Walter Baade

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Walter Baade
Born (1893-03-24)March 24, 1893
Schröttinghausen, German Empire
Died June 25, 1960(1960-06-25) (aged 67)
Göttingen, West Germany
Citizenship German
Nationality German
Fields Astronomy
Institutions Hamburg-Bergedorf Observatory, Mt. Wilson, Palomar Observatory
Alma mater University of Göttingen
Doctoral students Halton Arp
Allan Sandage
Notable awards Bruce Medal 1955

Wilhelm Heinrich Walter Baade (March 24, 1893 – June 25, 1960) was a German astronomer who worked in the USA from 1931 to 1959.


He took advantage of wartime blackout conditions during World War II, which reduced light pollution at Mount Wilson Observatory, to resolve stars in the center of the Andromeda galaxy for the first time, which led him to define distinct "populations" for stars (Population I and Population II). The same observations led him to discover that there are two types of Cepheid variable stars. Using this discovery he recalculated the size of the known universe, doubling the previous calculation made by Hubble in 1929.[1][2][3] He announced this finding to considerable astonishment at the 1952 meeting of the International Astronomical Union in Rome.

Together with Fritz Zwicky, he identified supernovae as a new category of astronomical objects.[4][5] Zwicky and he also proposed the existence of neutron stars, and proposed that supernovae could create neutron stars.

Beginning in 1952 he and Rudolph Minkowski identified the optical counterparts of various radio sources,[6] including Cygnus A. He discovered 10 asteroids, including notably 944 Hidalgo (long orbital period) and the Apollo-class asteroid 1566 Icarus (the perihelion of which is closer than that of Mercury) and the Amor asteroid 1036 Ganymed.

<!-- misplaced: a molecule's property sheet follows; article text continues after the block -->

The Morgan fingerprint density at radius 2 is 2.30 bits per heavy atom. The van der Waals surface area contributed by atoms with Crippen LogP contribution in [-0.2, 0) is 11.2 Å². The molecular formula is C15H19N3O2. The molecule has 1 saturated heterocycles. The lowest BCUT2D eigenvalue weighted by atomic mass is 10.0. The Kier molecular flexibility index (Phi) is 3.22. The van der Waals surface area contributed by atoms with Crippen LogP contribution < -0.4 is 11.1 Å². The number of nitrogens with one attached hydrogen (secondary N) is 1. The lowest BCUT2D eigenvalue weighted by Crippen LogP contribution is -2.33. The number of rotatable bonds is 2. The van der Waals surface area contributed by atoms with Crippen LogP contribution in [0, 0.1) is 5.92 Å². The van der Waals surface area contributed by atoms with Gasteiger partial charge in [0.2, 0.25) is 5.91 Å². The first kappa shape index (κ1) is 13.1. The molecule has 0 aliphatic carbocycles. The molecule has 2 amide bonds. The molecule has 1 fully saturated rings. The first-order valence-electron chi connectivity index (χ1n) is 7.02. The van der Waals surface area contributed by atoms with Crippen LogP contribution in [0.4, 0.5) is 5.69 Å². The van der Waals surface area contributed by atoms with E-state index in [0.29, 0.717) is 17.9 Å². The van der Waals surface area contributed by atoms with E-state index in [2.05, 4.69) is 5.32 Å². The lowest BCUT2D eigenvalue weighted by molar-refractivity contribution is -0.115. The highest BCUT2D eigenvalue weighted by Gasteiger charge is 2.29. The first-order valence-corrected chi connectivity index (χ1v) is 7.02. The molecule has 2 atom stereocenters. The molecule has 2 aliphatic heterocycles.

Asteroids discovered: 10
930 Westphalia March 10, 1920
934 Thüringia August 15, 1920
944 Hidalgo October 31, 1920
966 Muschi November 9, 1921
967 Helionape November 9, 1921
1036 Ganymed October 23, 1924
1103 Sequoia November 9, 1928
1566 Icarus June 27, 1949
5656 Oldfield October 8, 1920
7448 Pöllath January 14, 1948


Named after him

See also


  1. Baade W (1944) The resolution of Messier 32, NGC 205, and the central region of the Andromeda nebula. ApJ 100 137-146
  2. Baade W (1956) The period-luminosity relation of the Cepheids. PASP 68 5-16
  3. Allen, Nick. "Section 2: The Great Debate and the Great Mistake: Shapley, Hubble, Baade". The Cepheid Distance Scale: A History. Retrieved 19 November 2011.<templatestyles src="Module:Citation/CS1/styles.css"></templatestyles>
  4. W. Baade, F. Zwicky, 1934, "On Super-Novae". Proceedings of the National Academy of Sciences of the United States of America, 254-259.
  5. Donald E. Osterbrock, Walter Baade – A Life in Astrophysics, Princeton und Oxford: Princeton University Press 2001. ISBN 0-691-04936-X. In his biography Osterbrock states, p. 32, that Baade in his inaugural lecture 1929 in Hamburg already used the German phrase "Hauptnova", "chief nova, Baades early word for a supernova" (Osterbrock).
  6. Baade, W. and Minkowski, R., 1954. Identification of the Radio Sources in Cassiopeia, Cygnus A, and Puppis A. Astrophysical Journal, Vol. 119, p. 206-214 (January 1954) ADS: 1954ApJ...119..206B

Further reading

External links